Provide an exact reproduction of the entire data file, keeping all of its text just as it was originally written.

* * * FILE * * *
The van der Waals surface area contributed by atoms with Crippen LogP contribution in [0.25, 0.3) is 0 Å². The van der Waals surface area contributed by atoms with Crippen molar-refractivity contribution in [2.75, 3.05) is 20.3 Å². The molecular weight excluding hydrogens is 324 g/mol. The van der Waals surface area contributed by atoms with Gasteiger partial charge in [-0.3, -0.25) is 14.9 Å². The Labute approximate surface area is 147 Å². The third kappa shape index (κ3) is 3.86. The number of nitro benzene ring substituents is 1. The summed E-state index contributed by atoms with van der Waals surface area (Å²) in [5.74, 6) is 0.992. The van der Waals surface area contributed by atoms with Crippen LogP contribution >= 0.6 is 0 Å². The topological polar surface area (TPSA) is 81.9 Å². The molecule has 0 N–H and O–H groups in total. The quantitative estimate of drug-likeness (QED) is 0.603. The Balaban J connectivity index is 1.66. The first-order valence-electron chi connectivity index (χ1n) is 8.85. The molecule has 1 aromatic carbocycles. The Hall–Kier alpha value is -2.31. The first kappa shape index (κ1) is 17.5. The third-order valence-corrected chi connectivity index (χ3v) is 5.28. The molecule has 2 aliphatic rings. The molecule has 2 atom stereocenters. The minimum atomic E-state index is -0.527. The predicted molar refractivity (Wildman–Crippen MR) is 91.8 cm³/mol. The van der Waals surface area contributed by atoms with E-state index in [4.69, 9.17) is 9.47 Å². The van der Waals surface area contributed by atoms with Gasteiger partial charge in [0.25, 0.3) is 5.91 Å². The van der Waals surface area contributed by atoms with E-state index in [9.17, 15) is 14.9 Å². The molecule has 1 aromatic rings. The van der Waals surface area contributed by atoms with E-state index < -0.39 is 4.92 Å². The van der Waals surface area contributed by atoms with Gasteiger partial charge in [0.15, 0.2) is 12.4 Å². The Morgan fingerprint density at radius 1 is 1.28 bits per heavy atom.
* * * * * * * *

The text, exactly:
The van der Waals surface area contributed by atoms with Crippen LogP contribution in [0.25, 0.3) is 0 Å². The van der Waals surface area contributed by atoms with Crippen molar-refractivity contribution in [2.75, 3.05) is 20.3 Å². The molecular weight excluding hydrogens is 324 g/mol. The van der Waals surface area contributed by atoms with Gasteiger partial charge in [-0.3, -0.25) is 14.9 Å². The Labute approximate surface area is 147 Å². The third kappa shape index (κ3) is 3.86. The number of nitro benzene ring substituents is 1. The summed E-state index contributed by atoms with van der Waals surface area (Å²) in [5.74, 6) is 0.992. The van der Waals surface area contributed by atoms with Crippen LogP contribution >= 0.6 is 0 Å². The topological polar surface area (TPSA) is 81.9 Å². The molecule has 0 N–H and O–H groups in total. The quantitative estimate of drug-likeness (QED) is 0.603. The Balaban J connectivity index is 1.66. The first-order valence-electron chi connectivity index (χ1n) is 8.85. The molecule has 1 aromatic carbocycles. The Hall–Kier alpha value is -2.31. The first kappa shape index (κ1) is 17.5. The third-order valence-corrected chi connectivity index (χ3v) is 5.28. The molecule has 2 aliphatic rings. The molecule has 2 atom stereocenters. The minimum atomic E-state index is -0.527. The predicted molar refractivity (Wildman–Crippen MR) is 91.8 cm³/mol. The van der Waals surface area contributed by atoms with E-state index in [4.69, 9.17) is 9.47 Å². The van der Waals surface area contributed by atoms with Gasteiger partial charge in [0.25, 0.3) is 5.91 Å². The van der Waals surface area contributed by atoms with E-state index in [9.17, 15) is 14.9 Å². The molecule has 1 aromatic rings. The van der Waals surface area contributed by atoms with E-state index < -0.39 is 4.92 Å². The van der Waals surface area contributed by atoms with Gasteiger partial charge in [0.15, 0.2) is 12.4 Å². The Morgan fingerprint density at radius 1 is 1.28 bits per heavy atom.